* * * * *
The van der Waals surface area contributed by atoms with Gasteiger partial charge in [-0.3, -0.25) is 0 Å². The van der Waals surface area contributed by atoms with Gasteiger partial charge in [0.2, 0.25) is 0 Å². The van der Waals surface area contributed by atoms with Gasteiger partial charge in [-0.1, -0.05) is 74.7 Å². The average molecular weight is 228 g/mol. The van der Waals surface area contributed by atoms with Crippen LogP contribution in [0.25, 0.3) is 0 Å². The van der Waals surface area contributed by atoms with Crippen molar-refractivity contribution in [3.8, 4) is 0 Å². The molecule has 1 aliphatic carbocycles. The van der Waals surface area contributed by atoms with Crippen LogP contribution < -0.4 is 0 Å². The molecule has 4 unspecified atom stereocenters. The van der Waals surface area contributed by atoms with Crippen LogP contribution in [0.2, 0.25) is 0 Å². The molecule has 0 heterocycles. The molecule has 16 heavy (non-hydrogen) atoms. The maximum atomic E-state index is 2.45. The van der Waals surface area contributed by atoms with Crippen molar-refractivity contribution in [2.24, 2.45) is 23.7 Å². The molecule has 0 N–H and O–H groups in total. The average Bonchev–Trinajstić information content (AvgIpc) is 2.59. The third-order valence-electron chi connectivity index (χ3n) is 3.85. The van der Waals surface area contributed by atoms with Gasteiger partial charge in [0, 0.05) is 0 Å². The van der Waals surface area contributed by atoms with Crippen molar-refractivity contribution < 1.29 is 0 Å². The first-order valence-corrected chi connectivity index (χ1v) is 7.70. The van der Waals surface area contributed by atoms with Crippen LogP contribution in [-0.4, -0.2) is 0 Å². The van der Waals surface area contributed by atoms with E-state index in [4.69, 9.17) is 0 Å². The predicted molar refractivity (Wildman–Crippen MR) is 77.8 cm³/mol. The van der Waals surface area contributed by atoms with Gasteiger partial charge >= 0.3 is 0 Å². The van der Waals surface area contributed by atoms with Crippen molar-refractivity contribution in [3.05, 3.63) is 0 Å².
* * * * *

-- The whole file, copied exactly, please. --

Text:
The van der Waals surface area contributed by atoms with Gasteiger partial charge in [-0.3, -0.25) is 0 Å². The van der Waals surface area contributed by atoms with Gasteiger partial charge in [0.2, 0.25) is 0 Å². The van der Waals surface area contributed by atoms with Gasteiger partial charge in [-0.1, -0.05) is 74.7 Å². The average molecular weight is 228 g/mol. The van der Waals surface area contributed by atoms with Crippen LogP contribution in [0.25, 0.3) is 0 Å². The van der Waals surface area contributed by atoms with Crippen molar-refractivity contribution in [3.8, 4) is 0 Å². The molecule has 1 aliphatic carbocycles. The van der Waals surface area contributed by atoms with Crippen LogP contribution < -0.4 is 0 Å². The molecule has 4 unspecified atom stereocenters. The van der Waals surface area contributed by atoms with Crippen LogP contribution in [0.2, 0.25) is 0 Å². The molecule has 0 heterocycles. The molecule has 16 heavy (non-hydrogen) atoms. The maximum atomic E-state index is 2.45. The van der Waals surface area contributed by atoms with Crippen molar-refractivity contribution in [2.24, 2.45) is 23.7 Å². The molecule has 0 N–H and O–H groups in total. The average Bonchev–Trinajstić information content (AvgIpc) is 2.59. The third-order valence-electron chi connectivity index (χ3n) is 3.85. The van der Waals surface area contributed by atoms with Gasteiger partial charge in [0, 0.05) is 0 Å². The van der Waals surface area contributed by atoms with Crippen molar-refractivity contribution < 1.29 is 0 Å². The first-order valence-corrected chi connectivity index (χ1v) is 7.70. The van der Waals surface area contributed by atoms with Crippen LogP contribution in [-0.4, -0.2) is 0 Å². The van der Waals surface area contributed by atoms with E-state index in [4.69, 9.17) is 0 Å². The predicted molar refractivity (Wildman–Crippen MR) is 77.8 cm³/mol. The van der Waals surface area contributed by atoms with Gasteiger partial charge >= 0.3 is 0 Å². The van der Waals surface area contributed by atoms with Crippen molar-refractivity contribution in [3.05, 3.63) is 0 Å².